Monday, July 03, 2017


If you are wondering what you're looking at, it's my bed covered with my suitcases and what has to be packed in them within the next 48 hours when I check in at Houston's Bush Airport to fly to Vietnam. If you're wondering about the title of this entry, it's the maximum weight in pounds allowed per bag by Singapore Airlines. Actually, it's 23 kg which translates into 50.7 lbs. I did a prelim weigh in and I have about fifteen pounds left for my own clothes and maybe some extra t-shirts. Most of the stuff in that pile won't come home with me, including one of the suitcases. When I land in Houston on August 2, I'll only have one bag to take through customs instead of the two pictured above. I leave as much as I can with the folks in the congregation I work with; they don't have much to begin with. 

But the issue with packing is never on the return flight. It's what happens at the Houston check-in. I've become a pretty good shopper over the 21 mission trips I've made outside the US. That equates to twenty-one trips to Wal-Mart for supplies, eighteen flying solo. When I unpack my supplies, I first break everything I can down into smaller units. (Ziploc bags are a staple of my trips!) What I'm not great at is guessing weight. I have a scale with digital readout that comes out of storage every July. I weigh myself and then I weigh myself holding the packed bag. It may require moving a pair of shoes from one suitcase to the other or stuffing  jeans into my backpack. I may have to leave a flashlight in Texas (the power is often off in Can Tho) or remove a bag of trail mix. In the best case scenario, if I haven't maxed out on the weight, I can stuff more t-shirts in for the children. (This year, I'm carrying new sets from our school, our youth group, and Crowley's Ridge Basketball Camp!) Of course, there's always the second issue to packing, even if I come in under weight; closing the suitcase and zipping it up tight! One step at a time.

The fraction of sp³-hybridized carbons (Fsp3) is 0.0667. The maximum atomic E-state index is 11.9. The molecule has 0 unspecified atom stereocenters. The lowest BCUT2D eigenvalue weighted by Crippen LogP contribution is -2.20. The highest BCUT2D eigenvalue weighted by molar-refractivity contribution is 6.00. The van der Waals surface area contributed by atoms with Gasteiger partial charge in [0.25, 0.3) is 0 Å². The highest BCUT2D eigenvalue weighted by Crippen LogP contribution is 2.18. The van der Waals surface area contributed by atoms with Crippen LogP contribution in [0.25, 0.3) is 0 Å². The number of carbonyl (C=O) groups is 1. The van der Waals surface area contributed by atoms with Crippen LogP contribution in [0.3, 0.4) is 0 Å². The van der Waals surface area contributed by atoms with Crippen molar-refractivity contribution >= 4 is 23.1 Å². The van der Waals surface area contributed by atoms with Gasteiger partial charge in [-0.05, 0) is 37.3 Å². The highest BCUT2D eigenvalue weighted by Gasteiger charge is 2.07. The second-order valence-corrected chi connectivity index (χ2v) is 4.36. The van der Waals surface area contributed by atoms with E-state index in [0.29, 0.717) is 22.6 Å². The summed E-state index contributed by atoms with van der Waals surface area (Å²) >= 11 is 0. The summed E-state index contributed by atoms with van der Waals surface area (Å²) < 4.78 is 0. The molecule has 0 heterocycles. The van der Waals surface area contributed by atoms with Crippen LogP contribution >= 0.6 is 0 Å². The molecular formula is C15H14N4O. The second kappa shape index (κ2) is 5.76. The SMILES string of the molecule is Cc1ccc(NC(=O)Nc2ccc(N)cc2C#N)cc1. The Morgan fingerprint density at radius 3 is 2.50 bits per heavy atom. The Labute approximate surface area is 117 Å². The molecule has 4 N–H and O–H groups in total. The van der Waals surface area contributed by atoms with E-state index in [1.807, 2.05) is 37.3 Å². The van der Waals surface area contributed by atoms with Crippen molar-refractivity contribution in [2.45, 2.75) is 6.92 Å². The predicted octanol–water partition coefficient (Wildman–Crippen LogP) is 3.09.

As much as I hated packing for my early missions, I've come to almost look forward to it now. My first trips were to Honduras where we took bedding but I never took along food. You learn tricks like always take your own supply of Sweet-N-Low if you are a coffee drinker. The packing takes planning and skill tempered by experience. Sometimes, a little creativity is needed in the mix. I've come to look at the process as a challenge. Look at that heap of stuff in the picture- no way it all fits in those two bags, and yet I can pull it off! But you know the real reason I have evolved to the point where I love the tedium of packing? It means in just a couple of days I'll see Dat and Nhi, Thuy and Ngan, and all the others I have come to love so dearly over the years. In 2 Timothy 2:4, Paul wrote:
Recalling your tears, I long to see you, so that I may be filled with joy.
Now, I know what he means. Tears carry more weight than all the supplies in all the Wal-Marts in the free world. And it's not close.

Applicable quote of the day:
To me, the most worrisome part of traveling comes before any of the traveling actually occurs: the suitcase-packing process. It's a challenging and anxiety-filled process - I am caught between wanting my suitcase to be light and worrying I am going to need every single item in my bedroom. 
Laura Marano

God bless,
Luke 18:1
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